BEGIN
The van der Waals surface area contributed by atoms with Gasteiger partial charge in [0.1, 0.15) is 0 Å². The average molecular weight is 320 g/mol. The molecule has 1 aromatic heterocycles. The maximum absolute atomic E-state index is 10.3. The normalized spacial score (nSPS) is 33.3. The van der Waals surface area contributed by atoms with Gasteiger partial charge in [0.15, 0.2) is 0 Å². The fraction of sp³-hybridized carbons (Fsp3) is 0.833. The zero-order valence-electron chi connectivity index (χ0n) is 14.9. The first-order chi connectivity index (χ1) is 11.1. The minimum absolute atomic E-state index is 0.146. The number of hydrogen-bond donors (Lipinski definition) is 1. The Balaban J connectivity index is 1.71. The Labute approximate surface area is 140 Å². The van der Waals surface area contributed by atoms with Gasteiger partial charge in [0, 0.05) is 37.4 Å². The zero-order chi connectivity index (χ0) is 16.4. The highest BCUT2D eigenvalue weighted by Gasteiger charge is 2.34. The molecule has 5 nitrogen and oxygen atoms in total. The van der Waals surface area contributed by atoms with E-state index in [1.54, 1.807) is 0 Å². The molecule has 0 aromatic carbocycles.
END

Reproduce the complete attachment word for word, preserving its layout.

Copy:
The van der Waals surface area contributed by atoms with Gasteiger partial charge in [0.1, 0.15) is 0 Å². The average molecular weight is 320 g/mol. The molecule has 1 aromatic heterocycles. The maximum absolute atomic E-state index is 10.3. The normalized spacial score (nSPS) is 33.3. The van der Waals surface area contributed by atoms with Gasteiger partial charge in [0.15, 0.2) is 0 Å². The fraction of sp³-hybridized carbons (Fsp3) is 0.833. The zero-order valence-electron chi connectivity index (χ0n) is 14.9. The first-order chi connectivity index (χ1) is 11.1. The minimum absolute atomic E-state index is 0.146. The number of hydrogen-bond donors (Lipinski definition) is 1. The Balaban J connectivity index is 1.71. The Labute approximate surface area is 140 Å². The van der Waals surface area contributed by atoms with Gasteiger partial charge in [0, 0.05) is 37.4 Å². The zero-order chi connectivity index (χ0) is 16.4. The highest BCUT2D eigenvalue weighted by Gasteiger charge is 2.34. The molecule has 5 nitrogen and oxygen atoms in total. The van der Waals surface area contributed by atoms with E-state index in [1.54, 1.807) is 0 Å². The molecule has 0 aromatic carbocycles.